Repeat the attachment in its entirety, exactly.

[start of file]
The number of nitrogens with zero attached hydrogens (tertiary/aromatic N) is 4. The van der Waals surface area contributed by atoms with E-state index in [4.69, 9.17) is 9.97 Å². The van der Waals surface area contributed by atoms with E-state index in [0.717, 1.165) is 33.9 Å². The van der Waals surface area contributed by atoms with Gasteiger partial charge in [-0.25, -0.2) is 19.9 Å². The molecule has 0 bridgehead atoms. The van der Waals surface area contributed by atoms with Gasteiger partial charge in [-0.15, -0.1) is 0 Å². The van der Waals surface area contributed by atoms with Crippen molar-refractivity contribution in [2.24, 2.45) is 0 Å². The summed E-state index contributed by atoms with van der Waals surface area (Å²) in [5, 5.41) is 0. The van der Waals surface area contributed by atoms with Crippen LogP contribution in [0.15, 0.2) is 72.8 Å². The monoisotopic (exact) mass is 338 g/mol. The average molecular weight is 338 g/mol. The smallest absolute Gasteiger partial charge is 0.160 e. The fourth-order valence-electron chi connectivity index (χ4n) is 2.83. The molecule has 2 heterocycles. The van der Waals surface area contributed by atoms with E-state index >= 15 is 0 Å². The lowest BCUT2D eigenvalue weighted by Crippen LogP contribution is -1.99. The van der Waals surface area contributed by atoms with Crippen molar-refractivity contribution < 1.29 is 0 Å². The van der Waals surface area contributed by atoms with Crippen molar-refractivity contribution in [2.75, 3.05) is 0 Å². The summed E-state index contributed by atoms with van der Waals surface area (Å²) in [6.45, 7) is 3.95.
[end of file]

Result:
The number of nitrogens with zero attached hydrogens (tertiary/aromatic N) is 4. The van der Waals surface area contributed by atoms with E-state index in [4.69, 9.17) is 9.97 Å². The van der Waals surface area contributed by atoms with E-state index in [0.717, 1.165) is 33.9 Å². The van der Waals surface area contributed by atoms with Gasteiger partial charge in [-0.25, -0.2) is 19.9 Å². The molecule has 0 bridgehead atoms. The van der Waals surface area contributed by atoms with Gasteiger partial charge in [-0.15, -0.1) is 0 Å². The van der Waals surface area contributed by atoms with Crippen molar-refractivity contribution in [2.24, 2.45) is 0 Å². The summed E-state index contributed by atoms with van der Waals surface area (Å²) in [5, 5.41) is 0. The van der Waals surface area contributed by atoms with Crippen LogP contribution in [0.15, 0.2) is 72.8 Å². The monoisotopic (exact) mass is 338 g/mol. The average molecular weight is 338 g/mol. The smallest absolute Gasteiger partial charge is 0.160 e. The fourth-order valence-electron chi connectivity index (χ4n) is 2.83. The molecule has 2 heterocycles. The van der Waals surface area contributed by atoms with E-state index >= 15 is 0 Å². The lowest BCUT2D eigenvalue weighted by Crippen LogP contribution is -1.99. The van der Waals surface area contributed by atoms with Crippen molar-refractivity contribution < 1.29 is 0 Å². The van der Waals surface area contributed by atoms with Crippen molar-refractivity contribution in [2.75, 3.05) is 0 Å². The summed E-state index contributed by atoms with van der Waals surface area (Å²) in [6.45, 7) is 3.95.